"Generally speaking, doing something is better than doing nothing," said Art Markman, professor of psychology and marketing at the University of Texas. "We tend to do things that are easy."

A nonprofit called B Lab has certified Ecosia as a for-profit company with a social mission. Ecosia's bigger goal is to combat climate change. It works with such nonprofit groups as The Nature Conservancy and the Eden Reforestation Projects.

Although it's possible to use Ecosia from a standard web browser, people can download an "extension" tool to make it the default search engine on traditional personal computers. Ecosia also has an app for iPhones, iPads and Android devices.

Since the fires began, Ecosia has seen downloads of the apps and extensions spike 10-fold, to about 250,000 a day, much for it from the U.S., Brazil, Latin America, Canada and Europe. Ecosia has also gotten 100 million searches a week, which the company says is a "huge increase," though it isn't saying by how much. The company said the spike has come through word of mouth via social media and media reports.

"We're very sad about what's happening, but at the same time we're really overwhelmed by all of the positive energy from people coming our way who want to do something," Ecosia founder Christian Kroll said.

Read the article.

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"ABC News" featured Dyson adjunct Professor Jennifer Powell-Lunder in "What parents and teachers can do to not make the 7th grade the worst ever"

05/11/2018

"ABC News" featured Dyson adjunct Professor Jennifer Powell-Lunder in "What parents and teachers can do to not make the 7th grade the worst ever"

..."In sixth grade, they coddle them. In eighth grade, they are getting ready to go to high school so they are really elevated," said Jennifer Powell-Lunder, a clinical psychologist and adjunct professor at Pace University in New York. "In seventh grade, no one really cares. You're thrown to the wolves. They really are in such an in-between age."

Parents of seventh-graders likely expect their kids to step up, too, and they are usually surprised when they don't -- or don't even seem to care.

"It's the age of snarky," Powell-Lunder said. "They tend to be more irritable, kind of touchy. They don’t believe they are a reflection of their parents, but that their parents are a reflection of them."

That means the potential for their parents to embarrass them in front of their almighty peers is at an all-time high. It's because kids at this developmental stage put more weight into what their peers think and where they fit in.

Give them autonomy, not independence

At the same time, teens and tweens still crave structure and boundaries, Powell-Lunder said.

They may be looking for more autonomy from their parents, but they are not yet ready to be fully independent. Setting limits, especially when it comes to technology, is important, she said.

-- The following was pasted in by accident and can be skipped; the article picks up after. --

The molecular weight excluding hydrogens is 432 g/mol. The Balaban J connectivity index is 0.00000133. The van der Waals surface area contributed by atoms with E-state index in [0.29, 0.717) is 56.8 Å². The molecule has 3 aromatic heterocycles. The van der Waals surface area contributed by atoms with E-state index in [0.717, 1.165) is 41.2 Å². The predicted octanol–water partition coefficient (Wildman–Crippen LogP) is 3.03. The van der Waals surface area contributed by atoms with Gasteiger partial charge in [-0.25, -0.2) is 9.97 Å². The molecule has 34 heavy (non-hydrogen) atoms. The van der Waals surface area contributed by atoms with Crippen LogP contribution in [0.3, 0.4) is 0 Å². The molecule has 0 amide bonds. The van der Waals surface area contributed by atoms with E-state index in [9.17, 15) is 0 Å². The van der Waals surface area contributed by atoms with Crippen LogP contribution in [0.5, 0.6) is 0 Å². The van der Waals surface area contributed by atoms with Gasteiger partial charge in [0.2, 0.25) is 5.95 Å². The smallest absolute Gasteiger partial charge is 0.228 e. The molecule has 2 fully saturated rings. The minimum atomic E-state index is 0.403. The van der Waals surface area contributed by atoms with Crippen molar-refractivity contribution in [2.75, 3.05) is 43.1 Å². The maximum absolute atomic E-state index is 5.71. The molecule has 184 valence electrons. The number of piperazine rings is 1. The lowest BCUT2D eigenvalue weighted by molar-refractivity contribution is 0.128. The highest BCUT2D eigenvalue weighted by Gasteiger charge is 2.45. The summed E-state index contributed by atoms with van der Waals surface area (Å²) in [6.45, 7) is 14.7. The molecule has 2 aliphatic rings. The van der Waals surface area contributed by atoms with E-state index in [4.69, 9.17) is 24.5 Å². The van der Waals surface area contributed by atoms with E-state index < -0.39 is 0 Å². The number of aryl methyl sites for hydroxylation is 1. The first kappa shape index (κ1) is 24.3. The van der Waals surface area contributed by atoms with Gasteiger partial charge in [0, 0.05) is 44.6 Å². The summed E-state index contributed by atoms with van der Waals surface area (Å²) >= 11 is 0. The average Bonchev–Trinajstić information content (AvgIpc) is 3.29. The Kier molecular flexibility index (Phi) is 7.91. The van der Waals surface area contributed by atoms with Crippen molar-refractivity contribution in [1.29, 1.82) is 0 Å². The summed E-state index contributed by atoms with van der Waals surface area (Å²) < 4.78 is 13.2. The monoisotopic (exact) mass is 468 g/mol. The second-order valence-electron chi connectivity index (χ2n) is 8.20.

"A lot of time parents want to be the 'nice' parent, but kids need rules," Powell-Lunder said.

Boundary-setting starts with knowing your child and what their individual needs are, as well as acknowledging that those needs change as they get older, Fox said.

"Mom and dad have to take a closer look at the children sitting in front of them," she said. "They are changing so rapidly. If you don’t keep up, you won’t know how to communicate or listen to them."

Don't try to fix everything

With rules, come consequences. Both Fox and Powell-Lunder said parents have to let their middle-schoolers fail sometimes.

"Let them take responsibility for being a full-time student," Fox said. "That’s a contract between student and teacher -- unless you’re planning to go to college with them."

"Be supportive but don't try to fix everything," Powell-Lunder said.

"Over-functioning parents will raise under-functioning kids," Fox added.

Practice what you preach

Kids at this age are also learning a lot by observing the adults around them.

Be careful what you're modeling to your kids, whether it's screaming and yelling or being tethered to your smartphone.

"Show you have more self-control than your son or daughter," Fox said.

Powell-Lunder tells teachers: "Teach by example."

Organization helps

At a time when kids seem the most disorganized, being organized seems to count the most.

Powell-Lunder, who is a big believer in the "K-8" model because it "smooths out the rough edges," said educators in middle schools need to be more understanding of seventh-graders and teach them the organizational skills they lack. Posting homework in one place certainly helps, she said.

Fox frowns on too much homework because she said it turns some middle school students off from education. This age group still needs time to pursue passions, she said, be with family and just daydream.

Talk less, listen more

Both Powell-Lunder and Fox encourage parents to show more empathy for what their children are going through.

"Ultimately, you want less stress and tension between parent and child, and more compassion and conversation and understanding," Fox said. "They are not getting it from their peers or their own internal monologues where they are putting themselves down. We are just adding to the chorus if all we’re doing is finding fault."

Read the full article.